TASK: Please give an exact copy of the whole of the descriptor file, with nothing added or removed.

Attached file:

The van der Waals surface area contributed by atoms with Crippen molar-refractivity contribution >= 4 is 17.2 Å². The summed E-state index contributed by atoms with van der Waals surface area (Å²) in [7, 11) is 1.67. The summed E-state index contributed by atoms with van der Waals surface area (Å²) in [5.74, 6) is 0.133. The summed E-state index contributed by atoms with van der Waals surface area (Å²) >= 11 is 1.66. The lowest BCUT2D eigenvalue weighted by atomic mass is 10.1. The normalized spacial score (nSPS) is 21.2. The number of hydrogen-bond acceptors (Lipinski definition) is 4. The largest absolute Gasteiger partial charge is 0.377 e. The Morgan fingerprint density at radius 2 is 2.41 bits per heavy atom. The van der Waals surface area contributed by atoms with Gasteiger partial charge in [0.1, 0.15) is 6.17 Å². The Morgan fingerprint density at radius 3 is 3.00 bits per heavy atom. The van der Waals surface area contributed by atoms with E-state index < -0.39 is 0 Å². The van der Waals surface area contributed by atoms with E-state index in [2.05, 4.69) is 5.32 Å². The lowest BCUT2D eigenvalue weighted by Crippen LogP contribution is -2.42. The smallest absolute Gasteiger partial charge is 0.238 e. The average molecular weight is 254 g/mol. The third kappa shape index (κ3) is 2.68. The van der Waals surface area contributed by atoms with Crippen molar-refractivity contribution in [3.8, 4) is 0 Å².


The van der Waals surface area contributed by atoms with Crippen molar-refractivity contribution >= 4 is 17.2 Å². The summed E-state index contributed by atoms with van der Waals surface area (Å²) in [7, 11) is 1.67. The summed E-state index contributed by atoms with van der Waals surface area (Å²) in [5.74, 6) is 0.133. The summed E-state index contributed by atoms with van der Waals surface area (Å²) >= 11 is 1.66. The lowest BCUT2D eigenvalue weighted by atomic mass is 10.1. The normalized spacial score (nSPS) is 21.2. The number of hydrogen-bond acceptors (Lipinski definition) is 4. The largest absolute Gasteiger partial charge is 0.377 e. The Morgan fingerprint density at radius 2 is 2.41 bits per heavy atom. The van der Waals surface area contributed by atoms with Gasteiger partial charge in [0.1, 0.15) is 6.17 Å². The Morgan fingerprint density at radius 3 is 3.00 bits per heavy atom. The van der Waals surface area contributed by atoms with E-state index < -0.39 is 0 Å². The van der Waals surface area contributed by atoms with E-state index in [2.05, 4.69) is 5.32 Å². The lowest BCUT2D eigenvalue weighted by Crippen LogP contribution is -2.42. The smallest absolute Gasteiger partial charge is 0.238 e. The average molecular weight is 254 g/mol. The third kappa shape index (κ3) is 2.68. The van der Waals surface area contributed by atoms with Crippen molar-refractivity contribution in [3.8, 4) is 0 Å².